Feb. 11 (Bloomberg) -- Banks in the European Union may need to comply with an international liquidity rule before competitors in other parts of the globe as part of a deal on how the bloc should implement Basel banking standards.
Nations are weighing calls from the European Parliament for an “accelerated” introduction of the so-called liquidity coverage ratio, according to a document obtained by Bloomberg News.
Ireland, which holds the rotating presidency of the EU, is pressing for an agreement to have the rule take full effect on Jan. 1, 2018, a year ahead of a deadline set last month by global central bank chiefs, according to the document, which was drawn up by the Irish government and is dated Feb. 8.
The LCR -- which would force banks to hold enough easy-to-sell assets to survive a 30-day credit squeeze -- is part of an overhaul of global financial rules, known as Basel III, intended to prevent a repeat of the financial crisis that followed the 2008 collapse of Lehman Brothers Holdings Inc.
The EU has struggled to agree on legislation to apply Basel III, as governments and the EU Parliament clashed on a range of issues including curbing banker bonuses, capital rules for systemically important banks, and the liquidity requirements.
The international 2019 start date for the liquidity ratio was part of a package of proposed rules decided by central bank chiefs last month meant to water down the standard amid concerns that it could harm interbank lending and stifle a nascent economic recovery. Global regulators had previously planned to implement the requirement fully from 2015.
Deutsche Bank AG, Europe’s biggest bank by assets, fell as much as 1.4 percent in Frankfurt trading after the report on the LCR implementation before recovering. The Bloomberg Europe 500 Banks Index was down 0.65 percent to 96.19 today.
“Acceleration of the timetable would be a negative” for European banks, said Simon Willis, a London-based banking analyst at Daniel Stewart Securities Plc. “At the start of the year there was talk about the timetable for liquidity rules being postponed, which pushed bank stocks a lot higher. Anything to the contrary would be seen negatively.”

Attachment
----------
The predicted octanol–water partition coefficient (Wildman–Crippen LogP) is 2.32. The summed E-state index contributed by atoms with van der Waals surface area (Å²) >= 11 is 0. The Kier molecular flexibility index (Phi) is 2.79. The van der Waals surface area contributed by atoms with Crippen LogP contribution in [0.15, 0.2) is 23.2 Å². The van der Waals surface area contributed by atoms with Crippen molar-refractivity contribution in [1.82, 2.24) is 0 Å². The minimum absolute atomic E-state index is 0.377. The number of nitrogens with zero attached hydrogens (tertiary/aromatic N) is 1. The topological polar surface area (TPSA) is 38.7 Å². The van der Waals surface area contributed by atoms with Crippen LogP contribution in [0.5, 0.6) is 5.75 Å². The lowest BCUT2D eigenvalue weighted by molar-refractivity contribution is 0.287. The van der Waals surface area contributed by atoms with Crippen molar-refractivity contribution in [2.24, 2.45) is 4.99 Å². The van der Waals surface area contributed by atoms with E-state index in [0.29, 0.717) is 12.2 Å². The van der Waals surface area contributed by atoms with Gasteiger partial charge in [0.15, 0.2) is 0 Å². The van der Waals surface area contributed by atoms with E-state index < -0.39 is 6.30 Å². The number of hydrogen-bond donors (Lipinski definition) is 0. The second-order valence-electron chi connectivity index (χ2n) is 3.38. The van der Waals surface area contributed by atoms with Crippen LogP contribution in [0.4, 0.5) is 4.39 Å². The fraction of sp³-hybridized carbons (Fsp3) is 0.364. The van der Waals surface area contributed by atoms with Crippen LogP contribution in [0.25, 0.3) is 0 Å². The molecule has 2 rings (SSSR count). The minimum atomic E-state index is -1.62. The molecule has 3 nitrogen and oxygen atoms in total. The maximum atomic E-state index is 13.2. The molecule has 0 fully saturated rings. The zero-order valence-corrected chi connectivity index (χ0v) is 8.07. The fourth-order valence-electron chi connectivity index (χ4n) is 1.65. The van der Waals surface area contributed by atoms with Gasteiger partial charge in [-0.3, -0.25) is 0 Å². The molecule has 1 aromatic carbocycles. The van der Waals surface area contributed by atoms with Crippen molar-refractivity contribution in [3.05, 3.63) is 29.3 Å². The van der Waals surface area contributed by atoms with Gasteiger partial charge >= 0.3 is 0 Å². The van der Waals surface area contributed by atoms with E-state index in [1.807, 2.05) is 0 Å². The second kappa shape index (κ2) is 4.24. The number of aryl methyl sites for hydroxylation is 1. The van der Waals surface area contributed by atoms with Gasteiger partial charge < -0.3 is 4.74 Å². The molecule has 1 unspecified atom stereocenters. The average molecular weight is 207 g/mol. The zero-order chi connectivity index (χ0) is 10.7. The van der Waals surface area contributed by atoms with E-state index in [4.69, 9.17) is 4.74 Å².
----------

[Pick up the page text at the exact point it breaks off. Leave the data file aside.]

Basel regulators said last month that phasing in the LCR from 2015 to 2019 would ensure that it could be introduced without disrupting an orderly strengthening of the banking system or the financing of the economy.
Now, lawmakers “want an accelerated introduction of the 100 percent ratio,” according to the Feb. 8 document.
“I think front-running the LCR in Europe is entirely possible,” said Simon Gleeson, financial regulation lawyer at Clifford Chance LLP in London. “The question is whether they’ll write it into the directive itself or do it via the back door, through the European Banking Authority.”
Ireland will hold its next negotiation meeting on the proposed law with legislators on Feb. 19, a spokeswoman for the presidency said in an e-mail. Othmar Karas, the lawmaker guiding the European Parliament’s work on the legislation, said today at a conference in Vienna that Ireland and legislators had drafted agreements on all aspects of the Basel rules.
National officials will discuss the draft law at a meeting later this week, said the spokeswoman, who couldn’t be named in line with official policy.
Under the Irish plan, banks’ LCR requirements would phase in from 2015 to 2018, starting with a requirement that they hold 60 percent of the necessary buffer of liquid assets at the earliest date.
Deferring the LCR was “a hard-fought concession granted to entice the EU” to accept the rule “in spite of key states that wanted simply to walk away from a global liquidity accord,” Karen Shaw Petrou, managing partner of Washington-based Federal Financial Analytics Inc., said in an e-mail. Countries that insisted on the delay “are unlikely now to agree to suggestions from Basel hawks that they go back to the LCR timetable to which they objected so vociferously just a month or so ago.”
An agreement between governments and EU lawmakers on the overarching Basel III package is “close,” according to the document. Still, “there are a number of outstanding issues where there remains a clear divergence of views.”
The ongoing talks on the law meant that the EU missed a January 2013 deadline to begin legally phasing in some Basel III capital rules. The U.S. also missed the deadline.
A majority of EU nations back a Jan. 1, 2014, date to begin the phasing in, while some others would prefer a longer timetable, according to the document.
Ireland is proposing that the beginning of 2014 should be fixed as the start date, on condition that the legislation can be agreed upon and published at least six months beforehand.
Other open issues in the Basel law talks include how much freedom governments should have to impose additional capital rules on their banks, and how these measures would interact with a system of capital surcharges for systemic lenders that is sought by the parliament, according to the document.
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